So: once again, kkgg7 so lustful for bleached-blonde-silicone "Holly Madison" urbanism that he finds "Feist" urbanism plain and boring...
 
Speaking of, did any UT members go to last night's panel discussion at Harbourfront Centre featuring Peter Clewes,
Bruce Kuwabara and Richard Witt...part of their fall architecture exhibition..."TOO TALL?"
 
Above all, use Canadian spelling. "Centre", not "Center".

And yes: the core of Harbourfront Centre (the York Quay facilities) is the reuse/transformation/reconfiguration over time of a late 1940s pier building. It's not meant to be a self-conscious "monument"--which, ironically, makes it the perfect monument to the Crombie/Jane Jacobs 70s Toronto. If you're looking for oh-wow, it's in the contents, not in the premises--and "contents" more in the real-time sense of talks, symposuims, art shows, art classes, etc.

Perhaps a problem here is the over-*ahem*centralizing label "Centre", which it adopted some 20 years ago; before, and from the time it started as a fed crown corporation in '72, it was just known as "Harbourfront", and was commonly understood to encompass the whole waterfront zone from about Bathurst Quay to Harbour Square--not just the York Quay facilities. And back then, the post-industrial Harbourfront-in-toto truly *was* magical--so I can see how those conditioned in strict terms of York Quay may ask, "is that it?" So: yes, that's it; what's it to ya.

So: once again, kkgg7 so lustful for bleached-blonde-silicone "Holly Madison" urbanism that he finds "Feist" urbanism plain and boring...

yeah, I figured I would get responses like this. There has never been a shortage of excuses for the lack of good design among many folks here. We don't need it to look good, we only need it to work (and yes, it works better than anywhere else)! If you want to look nice, you are by definition a bleached-blonde silicone bimbo with no content whatsoever. I guess Paris and Barcelona with their world class architectures are in your mind, just boring silcone implants. The more vehemently one protests against constructive criticism, the more insecurity it shows. Members like you can't handle any nagative comments about this city and only want praises like "first class", "most livable" "vibrant" "diversity".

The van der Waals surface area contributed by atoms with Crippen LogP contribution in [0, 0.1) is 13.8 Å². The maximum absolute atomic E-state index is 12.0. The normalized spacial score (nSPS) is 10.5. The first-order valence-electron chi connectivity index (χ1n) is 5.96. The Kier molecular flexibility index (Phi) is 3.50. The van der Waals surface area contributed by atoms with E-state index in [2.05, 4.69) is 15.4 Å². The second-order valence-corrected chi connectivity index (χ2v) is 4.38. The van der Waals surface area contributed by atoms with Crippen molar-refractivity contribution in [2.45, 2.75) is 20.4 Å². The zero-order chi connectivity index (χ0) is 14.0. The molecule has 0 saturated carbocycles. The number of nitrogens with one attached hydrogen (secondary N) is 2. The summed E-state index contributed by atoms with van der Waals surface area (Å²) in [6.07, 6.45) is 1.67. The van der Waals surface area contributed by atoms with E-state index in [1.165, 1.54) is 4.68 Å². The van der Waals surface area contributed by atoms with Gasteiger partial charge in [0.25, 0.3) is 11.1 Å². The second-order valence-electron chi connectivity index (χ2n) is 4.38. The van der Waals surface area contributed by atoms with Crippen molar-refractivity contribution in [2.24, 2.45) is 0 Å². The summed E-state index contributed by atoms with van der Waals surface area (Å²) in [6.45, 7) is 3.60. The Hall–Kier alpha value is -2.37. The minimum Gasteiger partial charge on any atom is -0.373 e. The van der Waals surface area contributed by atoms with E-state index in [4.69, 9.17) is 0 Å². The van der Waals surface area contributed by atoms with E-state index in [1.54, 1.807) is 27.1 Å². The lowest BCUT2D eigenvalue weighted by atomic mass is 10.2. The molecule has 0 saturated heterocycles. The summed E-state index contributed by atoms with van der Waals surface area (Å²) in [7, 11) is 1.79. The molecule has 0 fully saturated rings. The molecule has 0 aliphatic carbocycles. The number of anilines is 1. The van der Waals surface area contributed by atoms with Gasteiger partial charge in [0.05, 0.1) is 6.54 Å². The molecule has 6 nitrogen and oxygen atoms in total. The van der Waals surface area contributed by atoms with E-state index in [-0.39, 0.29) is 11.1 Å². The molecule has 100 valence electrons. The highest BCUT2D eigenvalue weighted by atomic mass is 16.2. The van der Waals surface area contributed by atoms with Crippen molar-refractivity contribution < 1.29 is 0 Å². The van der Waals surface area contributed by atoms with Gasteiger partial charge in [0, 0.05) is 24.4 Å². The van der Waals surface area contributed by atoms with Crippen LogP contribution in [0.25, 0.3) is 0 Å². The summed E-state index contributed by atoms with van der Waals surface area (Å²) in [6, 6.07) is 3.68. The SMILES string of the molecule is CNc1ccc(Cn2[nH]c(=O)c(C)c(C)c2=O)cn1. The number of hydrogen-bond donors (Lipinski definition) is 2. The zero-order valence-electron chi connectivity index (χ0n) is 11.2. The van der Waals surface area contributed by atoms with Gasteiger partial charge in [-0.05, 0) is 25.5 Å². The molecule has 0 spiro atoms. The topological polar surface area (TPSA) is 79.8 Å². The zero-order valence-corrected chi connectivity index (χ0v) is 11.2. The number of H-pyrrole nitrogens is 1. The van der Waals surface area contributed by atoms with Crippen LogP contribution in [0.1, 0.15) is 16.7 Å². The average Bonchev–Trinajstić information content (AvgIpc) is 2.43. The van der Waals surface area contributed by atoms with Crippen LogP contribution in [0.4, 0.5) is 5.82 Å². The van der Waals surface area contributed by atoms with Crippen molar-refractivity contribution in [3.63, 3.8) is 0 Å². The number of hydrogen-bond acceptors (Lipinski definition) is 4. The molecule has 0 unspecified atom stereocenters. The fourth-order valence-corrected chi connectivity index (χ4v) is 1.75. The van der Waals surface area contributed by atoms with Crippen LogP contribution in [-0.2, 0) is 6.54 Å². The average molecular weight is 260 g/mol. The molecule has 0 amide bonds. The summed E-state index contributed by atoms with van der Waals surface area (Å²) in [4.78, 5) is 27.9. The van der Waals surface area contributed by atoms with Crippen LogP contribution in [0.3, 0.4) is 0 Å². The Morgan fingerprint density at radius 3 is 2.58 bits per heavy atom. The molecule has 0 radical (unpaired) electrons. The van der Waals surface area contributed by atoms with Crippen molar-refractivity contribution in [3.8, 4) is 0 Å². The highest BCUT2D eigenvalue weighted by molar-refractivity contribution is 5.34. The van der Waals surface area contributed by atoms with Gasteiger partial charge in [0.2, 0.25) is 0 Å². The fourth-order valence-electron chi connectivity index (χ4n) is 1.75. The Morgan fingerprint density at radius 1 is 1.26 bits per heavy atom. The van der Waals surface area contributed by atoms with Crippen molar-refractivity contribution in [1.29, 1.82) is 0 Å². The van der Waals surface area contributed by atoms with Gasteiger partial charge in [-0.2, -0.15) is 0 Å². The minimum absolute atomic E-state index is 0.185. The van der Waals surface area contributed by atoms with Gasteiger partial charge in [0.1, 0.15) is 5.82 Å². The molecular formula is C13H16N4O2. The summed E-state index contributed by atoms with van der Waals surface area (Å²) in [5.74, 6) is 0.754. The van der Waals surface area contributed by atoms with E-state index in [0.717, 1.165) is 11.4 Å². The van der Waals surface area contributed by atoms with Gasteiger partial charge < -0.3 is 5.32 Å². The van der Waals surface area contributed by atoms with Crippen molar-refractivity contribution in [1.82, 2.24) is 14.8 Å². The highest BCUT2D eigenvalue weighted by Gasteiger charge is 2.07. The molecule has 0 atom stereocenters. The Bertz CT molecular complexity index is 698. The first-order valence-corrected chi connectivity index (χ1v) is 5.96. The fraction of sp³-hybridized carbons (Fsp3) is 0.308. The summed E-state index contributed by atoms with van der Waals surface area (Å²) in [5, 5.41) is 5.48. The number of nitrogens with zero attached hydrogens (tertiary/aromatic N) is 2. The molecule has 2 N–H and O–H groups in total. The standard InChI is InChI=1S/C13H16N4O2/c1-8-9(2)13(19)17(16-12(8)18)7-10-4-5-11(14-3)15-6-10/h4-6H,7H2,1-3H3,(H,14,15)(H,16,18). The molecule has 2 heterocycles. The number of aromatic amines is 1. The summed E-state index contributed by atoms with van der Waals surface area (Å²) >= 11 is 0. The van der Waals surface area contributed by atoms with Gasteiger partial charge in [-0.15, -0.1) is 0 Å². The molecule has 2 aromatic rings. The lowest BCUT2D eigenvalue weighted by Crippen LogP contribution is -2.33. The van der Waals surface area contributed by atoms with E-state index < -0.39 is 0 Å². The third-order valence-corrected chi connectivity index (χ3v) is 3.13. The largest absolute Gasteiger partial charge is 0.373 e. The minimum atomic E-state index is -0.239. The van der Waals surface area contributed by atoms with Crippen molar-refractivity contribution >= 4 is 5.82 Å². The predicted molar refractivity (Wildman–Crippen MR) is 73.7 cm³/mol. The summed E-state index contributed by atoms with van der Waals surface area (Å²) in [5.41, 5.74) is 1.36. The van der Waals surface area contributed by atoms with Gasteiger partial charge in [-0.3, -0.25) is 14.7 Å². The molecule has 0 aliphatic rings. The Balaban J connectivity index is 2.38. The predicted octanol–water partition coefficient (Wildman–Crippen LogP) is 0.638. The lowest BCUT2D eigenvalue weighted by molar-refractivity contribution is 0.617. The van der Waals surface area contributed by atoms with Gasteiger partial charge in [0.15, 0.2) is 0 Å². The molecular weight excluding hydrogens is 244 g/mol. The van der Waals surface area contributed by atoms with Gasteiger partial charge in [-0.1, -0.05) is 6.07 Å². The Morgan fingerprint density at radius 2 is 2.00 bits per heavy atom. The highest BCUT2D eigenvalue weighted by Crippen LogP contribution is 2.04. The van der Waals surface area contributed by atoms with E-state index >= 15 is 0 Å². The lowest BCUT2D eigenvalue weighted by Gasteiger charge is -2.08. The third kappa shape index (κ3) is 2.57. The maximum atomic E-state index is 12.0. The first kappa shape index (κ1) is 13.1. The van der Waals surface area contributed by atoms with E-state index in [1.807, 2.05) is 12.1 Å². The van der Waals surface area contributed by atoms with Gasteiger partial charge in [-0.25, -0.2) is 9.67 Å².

Speaking of Canadian spelling, well isn't it "British spelling" to be precise? If you are so proud of the British heritage, why do you folks spell "airplane" like the Americans, rather than "Aeroplane" like the Brits, or similarly, "aluminum" instead of "aluminium", "cozy" instead of "cozy", "tire" vs "tyre"? Canada uses kilometer istead of miles yet still sticking stubbornly with pounds and square foot. It is more like stuck in the middle without being able to really find an indentity. so save your preach about spelling.
 
Have to agree with kkgg7 on above post, you should not be defending bad architecture due to the fact that it provides sufficient shelter for outstanding cultural content. Why can't we have both? And doesn't great architecture reflect culture the way great art does?
 
I don't know its history. Maybe at the time it was built, Toronto never had any vision or desire to be a great or just nice looking city, and just want to be a mediocre lake side town, thus allowing such structures -- I can't say ugly, it is just no one will never notice or remember how it looks like -- to be built there and name it "Harbourfront Center".